Snowden refers here to WikiLeaks's overriding philosophy that information they receive should be made public: Once the organization has obtained sensitive documents, it does not believe in "redacting" sensitive parts of those documents.
Glenn Greenwald, a co-founder of the Intercept who won a Pulitzer Prize for his coverage of Snowden's document dump, criticized WikiLeaks for that reason in an interview published Thursday with Slate's Isaac Chotiner. Snowden, who has long maintained that the intelligence he made public was in the public interest (and that not all agency leaks or hacks are newsworthy enough to be made public), retweeted Slate's link to the Greenwald interview, which read, in part:
We have been attacked—we being the journalists who have kind of shepherded the Snowden archive reporting—by a lot of people, including WikiLeaks, in fact led by WikiLeaks, for not dumping all the information but instead redacting information that we thought might harm innocent people [...] We’ve done a lot of withholding information in order to protect people’s privacy or reputational interests or other legitimate interests. We tried to balance these two competing values. WikiLeaks has said, criticizing us, that they no longer believe in any form of redaction. I do not ascribe to that view.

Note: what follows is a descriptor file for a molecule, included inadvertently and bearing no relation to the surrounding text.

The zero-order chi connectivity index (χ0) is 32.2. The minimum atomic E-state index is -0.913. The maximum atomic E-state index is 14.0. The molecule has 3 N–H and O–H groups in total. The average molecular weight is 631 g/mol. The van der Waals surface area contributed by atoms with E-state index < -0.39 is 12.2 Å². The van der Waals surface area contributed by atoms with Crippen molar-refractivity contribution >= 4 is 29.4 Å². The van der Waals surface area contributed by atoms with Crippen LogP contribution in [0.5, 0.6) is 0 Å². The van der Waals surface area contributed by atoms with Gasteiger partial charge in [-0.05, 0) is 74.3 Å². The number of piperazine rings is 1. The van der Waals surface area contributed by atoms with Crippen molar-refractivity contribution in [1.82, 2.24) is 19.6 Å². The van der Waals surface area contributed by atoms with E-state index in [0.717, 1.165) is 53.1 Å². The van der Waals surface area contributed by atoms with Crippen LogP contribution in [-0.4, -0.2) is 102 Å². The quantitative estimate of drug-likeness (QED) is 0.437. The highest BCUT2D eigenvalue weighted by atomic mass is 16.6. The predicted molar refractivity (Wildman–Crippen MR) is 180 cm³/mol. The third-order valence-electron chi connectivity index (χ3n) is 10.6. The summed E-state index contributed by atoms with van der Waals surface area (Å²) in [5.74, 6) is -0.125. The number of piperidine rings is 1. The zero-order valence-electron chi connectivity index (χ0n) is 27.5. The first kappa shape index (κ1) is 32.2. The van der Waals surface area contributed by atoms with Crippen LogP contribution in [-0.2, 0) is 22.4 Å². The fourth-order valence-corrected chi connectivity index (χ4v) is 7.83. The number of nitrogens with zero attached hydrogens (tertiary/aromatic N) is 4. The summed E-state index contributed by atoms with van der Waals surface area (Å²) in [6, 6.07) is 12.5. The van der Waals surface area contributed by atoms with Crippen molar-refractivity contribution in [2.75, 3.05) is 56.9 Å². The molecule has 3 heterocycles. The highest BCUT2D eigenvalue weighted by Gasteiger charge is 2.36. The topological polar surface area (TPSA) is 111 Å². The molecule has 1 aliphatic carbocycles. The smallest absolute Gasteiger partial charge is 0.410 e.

WikiLeaks—whose Sarah Harrison helped Snowden flee from Hong Kong to Moscow after the U.S. charged Snowden under the Espionage Act in 2013—fired back to Snowden on Twitter. (The day before, Snowden expressed disdain for each party's presidential nominee.)
The organization published nearly 20,000 emailed before the start of the Democratic National Convention that highlighted the Democratic party's favoritism of now-Democratic nominee Hillary Clinton; it also prompted DNC Chairwoman Debbie Wasserman Schultz to resign following the convention.
On Sunday morning's Meet the Press, host Chuck Todd grilled WikiLeaks founder Julian Assange about the source of the WikiLeaks DNC email dump—since most recent reports have indicated the hack was, in fact, perpetrated by Russian hackers—but Assange refused to acknowledge the source of the leak:
And an interview with CNN's Anderson Cooper Friday night, Assange promised there was more to come.
"We have more material related to the Hillary Clinton campaign," Assange said. "That is correct to say that."
Snowden has not responded to WikiLeaks's charge.